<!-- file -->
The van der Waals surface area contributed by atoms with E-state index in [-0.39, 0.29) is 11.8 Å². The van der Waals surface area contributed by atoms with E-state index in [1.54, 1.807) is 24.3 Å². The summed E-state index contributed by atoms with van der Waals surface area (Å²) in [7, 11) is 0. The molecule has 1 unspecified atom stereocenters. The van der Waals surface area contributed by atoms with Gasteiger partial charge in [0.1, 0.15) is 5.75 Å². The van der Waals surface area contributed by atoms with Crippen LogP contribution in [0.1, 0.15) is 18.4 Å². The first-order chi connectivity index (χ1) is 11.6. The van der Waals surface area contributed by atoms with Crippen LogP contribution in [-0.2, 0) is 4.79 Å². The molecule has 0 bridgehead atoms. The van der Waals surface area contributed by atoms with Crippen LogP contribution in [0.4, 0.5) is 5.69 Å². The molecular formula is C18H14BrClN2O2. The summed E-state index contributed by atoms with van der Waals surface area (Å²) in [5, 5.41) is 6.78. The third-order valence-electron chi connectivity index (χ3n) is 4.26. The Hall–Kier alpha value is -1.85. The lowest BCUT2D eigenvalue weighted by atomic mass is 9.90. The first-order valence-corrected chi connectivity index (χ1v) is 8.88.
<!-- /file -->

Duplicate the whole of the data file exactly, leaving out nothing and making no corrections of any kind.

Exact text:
The van der Waals surface area contributed by atoms with E-state index in [-0.39, 0.29) is 11.8 Å². The van der Waals surface area contributed by atoms with E-state index in [1.54, 1.807) is 24.3 Å². The summed E-state index contributed by atoms with van der Waals surface area (Å²) in [7, 11) is 0. The molecule has 1 unspecified atom stereocenters. The van der Waals surface area contributed by atoms with Gasteiger partial charge in [0.1, 0.15) is 5.75 Å². The van der Waals surface area contributed by atoms with Crippen LogP contribution in [0.1, 0.15) is 18.4 Å². The first-order chi connectivity index (χ1) is 11.6. The van der Waals surface area contributed by atoms with Crippen LogP contribution in [-0.2, 0) is 4.79 Å². The molecule has 0 bridgehead atoms. The van der Waals surface area contributed by atoms with Crippen LogP contribution in [0.4, 0.5) is 5.69 Å². The molecular formula is C18H14BrClN2O2. The summed E-state index contributed by atoms with van der Waals surface area (Å²) in [5, 5.41) is 6.78. The third-order valence-electron chi connectivity index (χ3n) is 4.26. The Hall–Kier alpha value is -1.85. The lowest BCUT2D eigenvalue weighted by atomic mass is 9.90. The first-order valence-corrected chi connectivity index (χ1v) is 8.88.